After discharging about 100 CR2032 coin cells using a number of power profiles I have collected millions of data points, and have shared the results here over the last year or so. These articles include:
- Sleep current is mostly irrelevant
- How much energy can you really get from a coin cell?
- Why a capacitor can’t help a battery in long-lived applications
- Why the vendors’ advice to run the MCU fast, so to go to sleep quickly, is naïve
- Voltage scaling probably offers little benefit to systems running for years off a battery
- Reverse battery protection
- UL coin cell requirements, and why you can’t parallel two batteries to get more mAh
I finished getting some more data some months ago but have been too backlogged to reduce it to useful information. Finally that’s done!
The question I had was: suppose one applies a fixed load to a coin cell for a short period of time. Does the battery voltage change? That’s a special case of a broader question: everyone uses internal resistance (IR) to characterize these cells. Is IR really an accurate way to model their behavior?
For this experiment I discharged 9 CR2032s. Most of the time there was only a 0.5 mA background load to run the batteries down, but every two hours the test jig applied either a 10 mA or a 30 mA load for one second. That is, at the 2 hour mark the cells saw a 10 mA load; at four hours it was 30 mA. The system read voltages immediately after applying the load, every 10 ms until 100 ms went by, and then at 100 ms intervals.
Here are the results for 30 mA. The horizontal axis is time, but I left it unlabeled as it could be weeks, months or years depending on the discharge profile. The blue line is the battery’s loaded voltage; other lines are the internal resistances during the one second interval:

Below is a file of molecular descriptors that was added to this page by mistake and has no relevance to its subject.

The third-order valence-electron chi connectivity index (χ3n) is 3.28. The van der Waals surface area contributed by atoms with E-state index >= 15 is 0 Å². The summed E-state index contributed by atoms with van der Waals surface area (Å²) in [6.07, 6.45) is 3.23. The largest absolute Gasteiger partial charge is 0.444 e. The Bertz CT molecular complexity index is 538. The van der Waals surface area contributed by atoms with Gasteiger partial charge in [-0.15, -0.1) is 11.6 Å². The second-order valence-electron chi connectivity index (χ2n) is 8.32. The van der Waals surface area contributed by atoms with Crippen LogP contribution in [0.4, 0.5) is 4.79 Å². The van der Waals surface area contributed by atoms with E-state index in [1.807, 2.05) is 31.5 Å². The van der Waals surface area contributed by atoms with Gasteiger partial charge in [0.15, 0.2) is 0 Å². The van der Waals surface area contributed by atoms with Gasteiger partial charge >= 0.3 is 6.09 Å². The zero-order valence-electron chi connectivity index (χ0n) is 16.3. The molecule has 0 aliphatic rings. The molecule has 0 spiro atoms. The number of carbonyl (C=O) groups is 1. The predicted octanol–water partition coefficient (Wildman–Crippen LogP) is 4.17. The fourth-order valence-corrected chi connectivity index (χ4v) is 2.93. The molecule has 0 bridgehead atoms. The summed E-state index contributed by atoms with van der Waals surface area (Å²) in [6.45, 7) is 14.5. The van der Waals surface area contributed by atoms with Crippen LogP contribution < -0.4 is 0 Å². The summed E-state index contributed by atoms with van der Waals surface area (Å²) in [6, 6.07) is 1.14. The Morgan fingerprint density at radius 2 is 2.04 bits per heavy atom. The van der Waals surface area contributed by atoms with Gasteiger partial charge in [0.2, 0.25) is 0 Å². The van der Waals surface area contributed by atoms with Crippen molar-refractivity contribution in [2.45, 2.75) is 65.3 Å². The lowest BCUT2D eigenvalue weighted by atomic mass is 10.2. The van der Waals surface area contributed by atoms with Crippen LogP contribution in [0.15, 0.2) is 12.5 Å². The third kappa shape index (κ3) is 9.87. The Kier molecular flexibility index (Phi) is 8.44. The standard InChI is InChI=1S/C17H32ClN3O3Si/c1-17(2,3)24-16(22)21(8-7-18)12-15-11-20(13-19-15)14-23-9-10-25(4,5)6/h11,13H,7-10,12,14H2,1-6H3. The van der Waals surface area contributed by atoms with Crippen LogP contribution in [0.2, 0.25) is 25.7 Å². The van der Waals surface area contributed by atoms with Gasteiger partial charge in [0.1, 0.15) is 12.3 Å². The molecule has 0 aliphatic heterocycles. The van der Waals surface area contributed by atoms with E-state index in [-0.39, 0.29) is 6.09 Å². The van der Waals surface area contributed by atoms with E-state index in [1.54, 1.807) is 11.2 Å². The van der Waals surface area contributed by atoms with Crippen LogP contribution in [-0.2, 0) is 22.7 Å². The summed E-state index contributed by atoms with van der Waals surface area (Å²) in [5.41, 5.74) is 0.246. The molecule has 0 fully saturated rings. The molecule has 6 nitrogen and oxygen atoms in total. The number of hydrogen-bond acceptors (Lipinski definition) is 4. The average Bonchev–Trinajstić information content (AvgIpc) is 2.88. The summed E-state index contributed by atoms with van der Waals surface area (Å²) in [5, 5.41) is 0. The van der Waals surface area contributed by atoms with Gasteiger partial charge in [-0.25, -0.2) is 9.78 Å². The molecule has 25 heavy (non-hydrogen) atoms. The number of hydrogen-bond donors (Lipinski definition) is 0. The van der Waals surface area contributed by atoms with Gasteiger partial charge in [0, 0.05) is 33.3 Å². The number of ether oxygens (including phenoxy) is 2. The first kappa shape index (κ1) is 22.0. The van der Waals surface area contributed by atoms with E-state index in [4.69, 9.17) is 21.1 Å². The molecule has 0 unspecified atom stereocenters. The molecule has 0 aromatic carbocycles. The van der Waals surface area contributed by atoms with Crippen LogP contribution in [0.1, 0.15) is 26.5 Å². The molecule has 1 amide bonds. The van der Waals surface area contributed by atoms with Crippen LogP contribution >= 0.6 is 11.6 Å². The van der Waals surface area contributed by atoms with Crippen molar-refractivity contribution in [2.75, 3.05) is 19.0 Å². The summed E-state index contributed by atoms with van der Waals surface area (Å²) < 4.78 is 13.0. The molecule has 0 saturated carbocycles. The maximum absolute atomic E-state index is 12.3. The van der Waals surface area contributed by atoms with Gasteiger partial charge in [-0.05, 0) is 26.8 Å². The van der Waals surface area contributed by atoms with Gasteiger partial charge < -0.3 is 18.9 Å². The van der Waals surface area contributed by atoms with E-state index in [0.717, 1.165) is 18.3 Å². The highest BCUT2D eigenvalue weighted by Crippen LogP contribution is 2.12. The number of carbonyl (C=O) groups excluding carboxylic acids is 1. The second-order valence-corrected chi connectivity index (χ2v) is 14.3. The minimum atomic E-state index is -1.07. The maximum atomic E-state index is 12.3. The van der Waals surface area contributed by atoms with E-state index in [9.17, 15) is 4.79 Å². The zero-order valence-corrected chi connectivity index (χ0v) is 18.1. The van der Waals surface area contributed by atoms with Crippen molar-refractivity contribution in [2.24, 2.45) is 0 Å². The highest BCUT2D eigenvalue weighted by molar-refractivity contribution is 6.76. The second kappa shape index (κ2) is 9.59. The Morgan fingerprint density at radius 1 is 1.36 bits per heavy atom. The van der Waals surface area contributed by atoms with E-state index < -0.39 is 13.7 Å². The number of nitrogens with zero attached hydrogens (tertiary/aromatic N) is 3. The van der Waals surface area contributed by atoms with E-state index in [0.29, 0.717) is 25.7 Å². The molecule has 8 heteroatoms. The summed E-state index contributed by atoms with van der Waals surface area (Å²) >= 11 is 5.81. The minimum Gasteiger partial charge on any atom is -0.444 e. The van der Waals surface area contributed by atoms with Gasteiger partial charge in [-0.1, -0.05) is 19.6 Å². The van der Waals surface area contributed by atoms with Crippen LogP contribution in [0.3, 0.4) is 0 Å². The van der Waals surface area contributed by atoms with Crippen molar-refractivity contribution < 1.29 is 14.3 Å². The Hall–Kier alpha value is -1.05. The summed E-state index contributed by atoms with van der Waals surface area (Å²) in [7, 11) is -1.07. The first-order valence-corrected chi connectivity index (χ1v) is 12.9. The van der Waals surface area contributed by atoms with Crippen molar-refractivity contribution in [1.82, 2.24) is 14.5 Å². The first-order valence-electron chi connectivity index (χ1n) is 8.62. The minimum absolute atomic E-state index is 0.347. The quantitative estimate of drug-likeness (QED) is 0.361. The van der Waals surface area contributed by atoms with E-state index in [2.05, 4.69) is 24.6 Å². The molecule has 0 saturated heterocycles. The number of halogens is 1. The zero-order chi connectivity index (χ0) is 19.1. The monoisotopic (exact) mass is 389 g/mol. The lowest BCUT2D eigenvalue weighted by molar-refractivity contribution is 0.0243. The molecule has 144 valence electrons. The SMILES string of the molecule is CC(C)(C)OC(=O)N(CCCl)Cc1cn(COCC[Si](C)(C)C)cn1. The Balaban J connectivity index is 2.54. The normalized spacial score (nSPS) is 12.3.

Note that the bottom red line is the mean IR for 9 batteries at 0 ms, immediately after slamming on the load. All of the other data points are pretty tightly grouped. In other words, the IR goes up significantly (about 10%) milliseconds after the load shows up, but there’s little change after that.
In other words, IR is not an accurate model of coin cell behavior. It’s not bad; for an engineering analysis it’s probably close enough. But there is some other effect from the battery chemistry going on.
The results are clearer with less data. Here the red line is the IR at 0 ms; grey is at 10 ms, and yellow at 1 second:
Especially nearing the end of life we can see a big increase in IR from 0 to 10 ms, but not much more from 10 ms to 1000 ms. Yes, the effect is different when the battery hasn’t run down too much, but then the voltage is higher and IR is so low the increasing IR isn’t particularly important.
With a 10 mA load the results are about the same:
The bottom line is that the voltage the MCU sees when it first wakes up is not that which will be there mere milliseconds later. Figure on another 10% drop, on top of all of the serious losses I’ve detailed in those earlier articles.